Montana Added 8,800 Jobs in 2023, Set Employment Records
Missoula, MT (KGVO-AM News) - The State of Montana continues to set new records for both employment and labor force participation, according to officials with the Montana Department of Labor and Industry.
KGVO News spoke to Amy Watson, state economist with the Montana Department of Labor and Industry.
Montana is Setting New Records for Employment Growth
“Montana's employment numbers have been growing steadily over the course of the year,” began Watson. “We've added about 8,800 jobs over 2023 over the last 12 months and our employment rate currently sits at 3.2 percent which is below the long run average and is considered a low unemployment rate environment for the state.”
The obvious question is why? Watson said the growth in new businesses throughout the state has fueled the growth in jobs.
Jobs are Opening Up Because of Strong Economic Growth
“We've seen a lot of really strong economic growth in the state since 2020,” she said. We've seen significant growth both in 2021 and 2022 in terms of overall economic growth, as well as growth in our total employment and labor force. We've added about 1,200 additional people into the state labor force just over the last month, and so that has helped alleviate some of the tight labor markets.”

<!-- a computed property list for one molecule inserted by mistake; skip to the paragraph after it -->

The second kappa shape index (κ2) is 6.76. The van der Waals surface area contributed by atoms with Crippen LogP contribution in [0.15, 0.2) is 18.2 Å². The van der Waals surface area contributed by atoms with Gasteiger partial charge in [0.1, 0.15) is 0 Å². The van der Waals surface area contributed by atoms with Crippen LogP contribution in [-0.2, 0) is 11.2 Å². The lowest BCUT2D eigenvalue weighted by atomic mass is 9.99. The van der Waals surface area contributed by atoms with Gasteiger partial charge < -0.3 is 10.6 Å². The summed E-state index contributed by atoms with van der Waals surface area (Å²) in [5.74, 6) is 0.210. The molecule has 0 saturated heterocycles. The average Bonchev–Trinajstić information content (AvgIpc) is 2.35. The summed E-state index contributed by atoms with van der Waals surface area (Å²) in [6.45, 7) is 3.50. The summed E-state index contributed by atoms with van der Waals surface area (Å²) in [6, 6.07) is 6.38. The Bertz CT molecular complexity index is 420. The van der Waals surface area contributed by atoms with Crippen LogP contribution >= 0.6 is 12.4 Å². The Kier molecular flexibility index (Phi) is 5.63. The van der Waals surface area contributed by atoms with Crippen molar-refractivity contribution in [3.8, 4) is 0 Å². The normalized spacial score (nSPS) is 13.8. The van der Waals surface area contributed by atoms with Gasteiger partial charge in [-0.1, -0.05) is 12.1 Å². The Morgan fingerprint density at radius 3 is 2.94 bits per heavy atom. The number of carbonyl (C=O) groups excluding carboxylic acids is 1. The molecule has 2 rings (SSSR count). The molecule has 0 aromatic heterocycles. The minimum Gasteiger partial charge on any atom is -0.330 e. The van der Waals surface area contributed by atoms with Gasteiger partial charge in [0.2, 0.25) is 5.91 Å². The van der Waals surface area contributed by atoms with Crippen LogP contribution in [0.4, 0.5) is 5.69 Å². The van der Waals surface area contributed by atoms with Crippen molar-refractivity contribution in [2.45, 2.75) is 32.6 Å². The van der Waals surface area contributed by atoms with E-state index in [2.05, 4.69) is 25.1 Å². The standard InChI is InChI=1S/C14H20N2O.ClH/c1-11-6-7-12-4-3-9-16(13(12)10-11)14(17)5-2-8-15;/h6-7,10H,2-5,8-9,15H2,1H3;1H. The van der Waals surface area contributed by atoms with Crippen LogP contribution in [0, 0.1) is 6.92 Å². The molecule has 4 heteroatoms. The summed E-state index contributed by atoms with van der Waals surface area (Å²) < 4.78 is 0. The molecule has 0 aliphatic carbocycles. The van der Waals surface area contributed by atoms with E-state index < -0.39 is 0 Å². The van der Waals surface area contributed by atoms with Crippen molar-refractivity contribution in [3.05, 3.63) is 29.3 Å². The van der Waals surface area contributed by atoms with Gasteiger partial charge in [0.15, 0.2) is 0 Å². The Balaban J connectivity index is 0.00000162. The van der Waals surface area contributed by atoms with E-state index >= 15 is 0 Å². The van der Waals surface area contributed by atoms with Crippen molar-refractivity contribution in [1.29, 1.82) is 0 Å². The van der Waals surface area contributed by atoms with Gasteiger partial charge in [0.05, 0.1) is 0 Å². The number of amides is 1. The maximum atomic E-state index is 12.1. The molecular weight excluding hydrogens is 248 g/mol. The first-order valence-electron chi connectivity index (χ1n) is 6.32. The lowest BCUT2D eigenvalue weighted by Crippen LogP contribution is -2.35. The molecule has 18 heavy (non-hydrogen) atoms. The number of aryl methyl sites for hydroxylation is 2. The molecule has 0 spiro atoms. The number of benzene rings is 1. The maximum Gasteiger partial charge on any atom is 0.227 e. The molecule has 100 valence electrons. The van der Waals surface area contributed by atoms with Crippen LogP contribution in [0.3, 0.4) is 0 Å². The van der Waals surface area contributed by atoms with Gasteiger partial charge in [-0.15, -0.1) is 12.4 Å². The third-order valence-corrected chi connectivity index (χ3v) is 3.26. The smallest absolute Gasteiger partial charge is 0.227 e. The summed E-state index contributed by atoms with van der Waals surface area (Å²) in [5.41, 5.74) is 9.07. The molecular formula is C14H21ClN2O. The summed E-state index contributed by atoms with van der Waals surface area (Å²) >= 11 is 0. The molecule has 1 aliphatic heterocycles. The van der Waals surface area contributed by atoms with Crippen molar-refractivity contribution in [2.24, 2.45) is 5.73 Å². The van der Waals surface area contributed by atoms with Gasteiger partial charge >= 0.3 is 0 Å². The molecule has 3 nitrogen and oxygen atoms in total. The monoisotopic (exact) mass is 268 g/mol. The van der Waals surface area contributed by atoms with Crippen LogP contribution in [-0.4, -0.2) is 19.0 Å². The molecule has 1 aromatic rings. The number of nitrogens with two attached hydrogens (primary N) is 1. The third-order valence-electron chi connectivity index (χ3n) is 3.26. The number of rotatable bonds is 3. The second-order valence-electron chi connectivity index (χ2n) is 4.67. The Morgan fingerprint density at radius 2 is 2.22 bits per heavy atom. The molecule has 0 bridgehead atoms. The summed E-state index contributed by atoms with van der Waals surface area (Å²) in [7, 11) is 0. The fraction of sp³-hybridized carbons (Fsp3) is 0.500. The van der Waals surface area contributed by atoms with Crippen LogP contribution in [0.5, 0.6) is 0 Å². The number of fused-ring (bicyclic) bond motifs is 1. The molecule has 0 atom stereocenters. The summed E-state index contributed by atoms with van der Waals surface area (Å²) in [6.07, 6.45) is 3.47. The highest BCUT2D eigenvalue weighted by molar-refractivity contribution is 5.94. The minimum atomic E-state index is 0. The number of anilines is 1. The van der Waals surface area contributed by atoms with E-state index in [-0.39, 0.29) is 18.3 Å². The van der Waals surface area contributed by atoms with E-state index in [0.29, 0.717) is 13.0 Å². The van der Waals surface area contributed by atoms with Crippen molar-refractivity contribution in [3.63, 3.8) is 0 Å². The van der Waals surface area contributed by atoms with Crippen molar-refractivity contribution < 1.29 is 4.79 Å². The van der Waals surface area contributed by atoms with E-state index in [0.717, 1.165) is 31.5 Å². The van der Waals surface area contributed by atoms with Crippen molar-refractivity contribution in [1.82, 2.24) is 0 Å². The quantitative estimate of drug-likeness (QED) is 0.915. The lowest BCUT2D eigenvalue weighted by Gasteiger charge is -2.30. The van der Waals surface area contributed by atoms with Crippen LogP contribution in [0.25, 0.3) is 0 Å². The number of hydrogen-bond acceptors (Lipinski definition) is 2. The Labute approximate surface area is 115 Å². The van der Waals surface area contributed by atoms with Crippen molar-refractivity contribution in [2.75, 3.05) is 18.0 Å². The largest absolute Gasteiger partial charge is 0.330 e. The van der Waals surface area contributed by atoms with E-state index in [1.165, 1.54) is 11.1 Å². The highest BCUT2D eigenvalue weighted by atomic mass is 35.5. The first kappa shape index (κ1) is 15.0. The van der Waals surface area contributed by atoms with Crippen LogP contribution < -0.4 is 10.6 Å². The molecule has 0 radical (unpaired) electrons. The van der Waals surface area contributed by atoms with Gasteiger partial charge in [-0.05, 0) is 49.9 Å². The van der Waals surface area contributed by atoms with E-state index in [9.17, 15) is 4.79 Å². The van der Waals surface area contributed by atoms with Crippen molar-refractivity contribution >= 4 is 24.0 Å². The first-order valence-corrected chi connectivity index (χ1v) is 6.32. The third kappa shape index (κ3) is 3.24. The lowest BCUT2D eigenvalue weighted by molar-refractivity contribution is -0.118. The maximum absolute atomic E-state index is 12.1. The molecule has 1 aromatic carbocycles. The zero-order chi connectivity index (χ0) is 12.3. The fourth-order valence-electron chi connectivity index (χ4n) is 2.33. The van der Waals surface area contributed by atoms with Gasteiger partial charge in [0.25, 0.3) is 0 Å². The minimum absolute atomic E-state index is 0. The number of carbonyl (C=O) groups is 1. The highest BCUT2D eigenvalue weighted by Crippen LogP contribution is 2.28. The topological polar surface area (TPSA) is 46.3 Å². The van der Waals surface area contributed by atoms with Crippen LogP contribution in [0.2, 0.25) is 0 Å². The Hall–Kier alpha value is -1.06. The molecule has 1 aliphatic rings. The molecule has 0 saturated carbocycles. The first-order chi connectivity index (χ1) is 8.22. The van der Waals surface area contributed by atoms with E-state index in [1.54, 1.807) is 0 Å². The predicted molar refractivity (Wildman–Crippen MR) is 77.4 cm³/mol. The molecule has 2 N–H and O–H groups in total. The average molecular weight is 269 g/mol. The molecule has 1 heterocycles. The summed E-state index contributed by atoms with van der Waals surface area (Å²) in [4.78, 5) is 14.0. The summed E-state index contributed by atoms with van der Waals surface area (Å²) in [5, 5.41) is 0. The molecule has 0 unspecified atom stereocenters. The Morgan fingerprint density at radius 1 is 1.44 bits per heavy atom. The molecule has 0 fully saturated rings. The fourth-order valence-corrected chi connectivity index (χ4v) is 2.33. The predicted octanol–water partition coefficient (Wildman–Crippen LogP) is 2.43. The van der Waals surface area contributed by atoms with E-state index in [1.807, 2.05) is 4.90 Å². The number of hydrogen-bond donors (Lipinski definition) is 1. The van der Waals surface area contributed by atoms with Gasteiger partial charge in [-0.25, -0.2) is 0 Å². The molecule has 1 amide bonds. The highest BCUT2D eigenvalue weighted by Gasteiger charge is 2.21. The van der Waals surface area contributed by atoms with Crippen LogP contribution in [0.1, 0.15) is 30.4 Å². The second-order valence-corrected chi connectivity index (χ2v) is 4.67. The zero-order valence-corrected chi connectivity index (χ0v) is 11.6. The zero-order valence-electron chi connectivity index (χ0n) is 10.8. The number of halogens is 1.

Growth has been so rapid that Watson said there is a great need for more workers throughout the state.
“Many businesses are reporting difficulty hiring at this point, because there aren't necessarily enough workers to fill those job openings,” she said. “We have over two job postings for every one unemployed person, and the labor markets are tight. They were that way prior to the pandemic as well and really over the better parts of the last decade or so Montana has been experiencing tight labor markets.”
Workers age 50 to 70 are Finding More Job Opportunities in Montana
Watson said even those over 50 and into their 70’s are finding jobs in Montana’s economy.
“We see higher workforce engagement among what we would consider our prime working age population between 25 and 54 years old,” she said. “In addition, we've even seen that labor force participation rates increase for those over the age of 65. Right now it's just over 20 percent. Whereas, back in the 90s, it was closer to say, I believe it was around 11 percent at that time, so we've seen significant growth in that workforce engagement.”
Watson said Montana’s unemployment rate of 3.2 percent is still below the national rate of 3.7 percent.
Interestingly, a new study by journorecearch dot org, states that Montana is number two in the country for workers quitting their jobs and moving on to other employment.
LOOK: Highest-paying jobs in Missoula
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